Iceland’s eruption that changed history

Laki cover croppedThe 1783-84 eruption of Laki was one of history’s great natural disasters. The Icelandic volcano spewed out a poisonous fog for eight months, but its effects lingered across Europe for years. It caused the deaths of people as far away as the Nile, and created famine that may have helped trigger the French Revolution of 1789.

Island on Fire is the story not only of a volcano but also of the people whose lives it changed, such as the pastor Jón Steingrímsson who witnessed and recorded the events in Iceland. It is the story, too, of modern volcanology and the history and potential of supervolcanoes around the world. And in the wake of the 2010 eruption of Eyjafjallajökull, which closed European air space, it looks at how events might transpire should Laki erupt again.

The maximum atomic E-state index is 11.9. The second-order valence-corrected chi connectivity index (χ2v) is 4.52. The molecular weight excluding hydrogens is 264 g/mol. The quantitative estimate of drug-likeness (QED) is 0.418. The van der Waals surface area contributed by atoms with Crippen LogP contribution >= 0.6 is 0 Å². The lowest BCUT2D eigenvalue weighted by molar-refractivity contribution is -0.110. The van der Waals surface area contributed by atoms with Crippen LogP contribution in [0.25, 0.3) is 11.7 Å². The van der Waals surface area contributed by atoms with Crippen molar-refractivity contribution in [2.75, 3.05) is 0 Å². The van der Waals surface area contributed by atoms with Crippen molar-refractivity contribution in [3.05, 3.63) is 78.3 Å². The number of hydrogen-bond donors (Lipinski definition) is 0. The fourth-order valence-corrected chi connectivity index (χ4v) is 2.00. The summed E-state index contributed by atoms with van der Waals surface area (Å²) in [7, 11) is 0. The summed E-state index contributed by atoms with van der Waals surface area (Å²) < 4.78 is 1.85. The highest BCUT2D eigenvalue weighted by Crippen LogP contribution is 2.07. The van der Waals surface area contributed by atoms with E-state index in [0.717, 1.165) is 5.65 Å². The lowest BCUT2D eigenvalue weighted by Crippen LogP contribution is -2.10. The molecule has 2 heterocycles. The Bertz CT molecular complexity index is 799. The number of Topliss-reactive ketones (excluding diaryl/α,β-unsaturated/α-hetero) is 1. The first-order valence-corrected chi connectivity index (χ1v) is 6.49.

PEN Finalist Seal_silver (1)Explorer Nick Crane calls the book — shortlisted for the 2016 PEN/E.O. Wilson Literary Science Writing Award — “a volcanic tour de force” with “terrific story-telling.” Like the sound of that? You can find Island on Fire at lots of places including Indiebound, Amazon US, and Amazon UK. The audiobook, narrated by John Lescault, is here.

Island on Fire is published in the US by Pegasus Books and in the UK by Profile Books.